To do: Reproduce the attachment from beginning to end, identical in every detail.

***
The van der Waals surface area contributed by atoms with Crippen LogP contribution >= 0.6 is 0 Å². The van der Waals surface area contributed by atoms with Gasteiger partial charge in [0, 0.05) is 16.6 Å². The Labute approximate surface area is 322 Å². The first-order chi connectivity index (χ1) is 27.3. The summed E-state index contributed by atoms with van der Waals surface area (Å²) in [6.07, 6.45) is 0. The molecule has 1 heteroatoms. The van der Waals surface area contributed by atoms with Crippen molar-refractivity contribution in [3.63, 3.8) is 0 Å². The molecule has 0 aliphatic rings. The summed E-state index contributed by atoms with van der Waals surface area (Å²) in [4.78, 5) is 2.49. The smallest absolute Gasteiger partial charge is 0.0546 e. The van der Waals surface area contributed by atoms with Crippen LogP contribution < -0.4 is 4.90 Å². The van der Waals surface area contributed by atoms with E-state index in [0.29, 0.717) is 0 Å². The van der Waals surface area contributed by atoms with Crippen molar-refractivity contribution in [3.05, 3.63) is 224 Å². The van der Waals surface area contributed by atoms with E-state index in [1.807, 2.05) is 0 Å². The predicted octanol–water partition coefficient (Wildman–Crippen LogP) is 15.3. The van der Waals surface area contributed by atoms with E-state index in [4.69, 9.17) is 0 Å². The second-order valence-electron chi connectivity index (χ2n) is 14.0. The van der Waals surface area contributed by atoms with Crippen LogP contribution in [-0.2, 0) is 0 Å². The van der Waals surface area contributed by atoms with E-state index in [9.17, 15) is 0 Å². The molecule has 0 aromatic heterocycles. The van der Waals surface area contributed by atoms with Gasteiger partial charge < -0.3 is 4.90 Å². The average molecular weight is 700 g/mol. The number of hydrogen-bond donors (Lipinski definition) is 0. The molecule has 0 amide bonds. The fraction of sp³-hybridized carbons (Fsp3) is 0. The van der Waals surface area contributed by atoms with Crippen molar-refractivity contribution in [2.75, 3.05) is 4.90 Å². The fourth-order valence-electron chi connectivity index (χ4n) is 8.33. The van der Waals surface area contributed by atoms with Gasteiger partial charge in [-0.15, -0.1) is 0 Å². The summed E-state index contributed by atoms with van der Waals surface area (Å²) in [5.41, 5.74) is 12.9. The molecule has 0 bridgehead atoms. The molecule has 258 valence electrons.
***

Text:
The van der Waals surface area contributed by atoms with Crippen LogP contribution >= 0.6 is 0 Å². The van der Waals surface area contributed by atoms with Gasteiger partial charge in [0, 0.05) is 16.6 Å². The Labute approximate surface area is 322 Å². The first-order chi connectivity index (χ1) is 27.3. The summed E-state index contributed by atoms with van der Waals surface area (Å²) in [6.07, 6.45) is 0. The molecule has 1 heteroatoms. The van der Waals surface area contributed by atoms with Crippen molar-refractivity contribution in [3.63, 3.8) is 0 Å². The molecule has 0 aliphatic rings. The summed E-state index contributed by atoms with van der Waals surface area (Å²) in [4.78, 5) is 2.49. The smallest absolute Gasteiger partial charge is 0.0546 e. The van der Waals surface area contributed by atoms with Crippen LogP contribution < -0.4 is 4.90 Å². The van der Waals surface area contributed by atoms with E-state index in [0.29, 0.717) is 0 Å². The van der Waals surface area contributed by atoms with Crippen molar-refractivity contribution in [3.05, 3.63) is 224 Å². The van der Waals surface area contributed by atoms with E-state index in [1.807, 2.05) is 0 Å². The predicted octanol–water partition coefficient (Wildman–Crippen LogP) is 15.3. The van der Waals surface area contributed by atoms with E-state index in [4.69, 9.17) is 0 Å². The second-order valence-electron chi connectivity index (χ2n) is 14.0. The van der Waals surface area contributed by atoms with Crippen LogP contribution in [-0.2, 0) is 0 Å². The van der Waals surface area contributed by atoms with E-state index in [9.17, 15) is 0 Å². The molecule has 0 aromatic heterocycles. The van der Waals surface area contributed by atoms with Gasteiger partial charge < -0.3 is 4.90 Å². The average molecular weight is 700 g/mol. The number of hydrogen-bond donors (Lipinski definition) is 0. The molecule has 0 amide bonds. The fraction of sp³-hybridized carbons (Fsp3) is 0. The van der Waals surface area contributed by atoms with Crippen molar-refractivity contribution in [2.75, 3.05) is 4.90 Å². The fourth-order valence-electron chi connectivity index (χ4n) is 8.33. The van der Waals surface area contributed by atoms with Gasteiger partial charge in [-0.15, -0.1) is 0 Å². The summed E-state index contributed by atoms with van der Waals surface area (Å²) in [5.41, 5.74) is 12.9. The molecule has 0 bridgehead atoms. The molecule has 258 valence electrons.